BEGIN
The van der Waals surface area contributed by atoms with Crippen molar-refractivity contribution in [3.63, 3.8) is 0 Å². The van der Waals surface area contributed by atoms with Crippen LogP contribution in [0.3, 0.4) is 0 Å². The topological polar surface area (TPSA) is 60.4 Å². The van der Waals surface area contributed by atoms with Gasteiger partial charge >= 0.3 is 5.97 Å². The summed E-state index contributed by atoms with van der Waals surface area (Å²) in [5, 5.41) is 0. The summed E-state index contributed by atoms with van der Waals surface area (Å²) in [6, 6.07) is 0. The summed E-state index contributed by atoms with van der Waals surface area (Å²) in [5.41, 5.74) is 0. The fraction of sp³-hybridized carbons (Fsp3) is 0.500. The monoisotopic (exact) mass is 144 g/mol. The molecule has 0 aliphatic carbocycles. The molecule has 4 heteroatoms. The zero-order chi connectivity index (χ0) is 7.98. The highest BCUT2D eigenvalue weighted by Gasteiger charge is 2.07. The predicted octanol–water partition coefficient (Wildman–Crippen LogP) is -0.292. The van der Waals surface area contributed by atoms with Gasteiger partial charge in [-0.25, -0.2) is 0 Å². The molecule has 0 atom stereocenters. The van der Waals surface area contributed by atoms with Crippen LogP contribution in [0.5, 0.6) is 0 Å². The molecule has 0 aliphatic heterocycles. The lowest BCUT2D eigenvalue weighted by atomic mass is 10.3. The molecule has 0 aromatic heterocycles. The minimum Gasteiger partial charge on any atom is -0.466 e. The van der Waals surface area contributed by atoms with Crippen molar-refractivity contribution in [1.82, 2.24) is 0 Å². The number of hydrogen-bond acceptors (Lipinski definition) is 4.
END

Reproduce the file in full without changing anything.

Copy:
The van der Waals surface area contributed by atoms with Crippen molar-refractivity contribution in [3.63, 3.8) is 0 Å². The van der Waals surface area contributed by atoms with Crippen LogP contribution in [0.3, 0.4) is 0 Å². The topological polar surface area (TPSA) is 60.4 Å². The van der Waals surface area contributed by atoms with Gasteiger partial charge >= 0.3 is 5.97 Å². The summed E-state index contributed by atoms with van der Waals surface area (Å²) in [5, 5.41) is 0. The summed E-state index contributed by atoms with van der Waals surface area (Å²) in [6, 6.07) is 0. The summed E-state index contributed by atoms with van der Waals surface area (Å²) in [5.41, 5.74) is 0. The fraction of sp³-hybridized carbons (Fsp3) is 0.500. The monoisotopic (exact) mass is 144 g/mol. The molecule has 0 aliphatic carbocycles. The molecule has 4 heteroatoms. The zero-order chi connectivity index (χ0) is 7.98. The highest BCUT2D eigenvalue weighted by Gasteiger charge is 2.07. The predicted octanol–water partition coefficient (Wildman–Crippen LogP) is -0.292. The van der Waals surface area contributed by atoms with Gasteiger partial charge in [-0.25, -0.2) is 0 Å². The molecule has 0 atom stereocenters. The van der Waals surface area contributed by atoms with Crippen LogP contribution in [0.5, 0.6) is 0 Å². The molecule has 0 aliphatic heterocycles. The lowest BCUT2D eigenvalue weighted by atomic mass is 10.3. The molecule has 0 aromatic heterocycles. The minimum Gasteiger partial charge on any atom is -0.466 e. The van der Waals surface area contributed by atoms with Crippen molar-refractivity contribution in [1.82, 2.24) is 0 Å². The number of hydrogen-bond acceptors (Lipinski definition) is 4.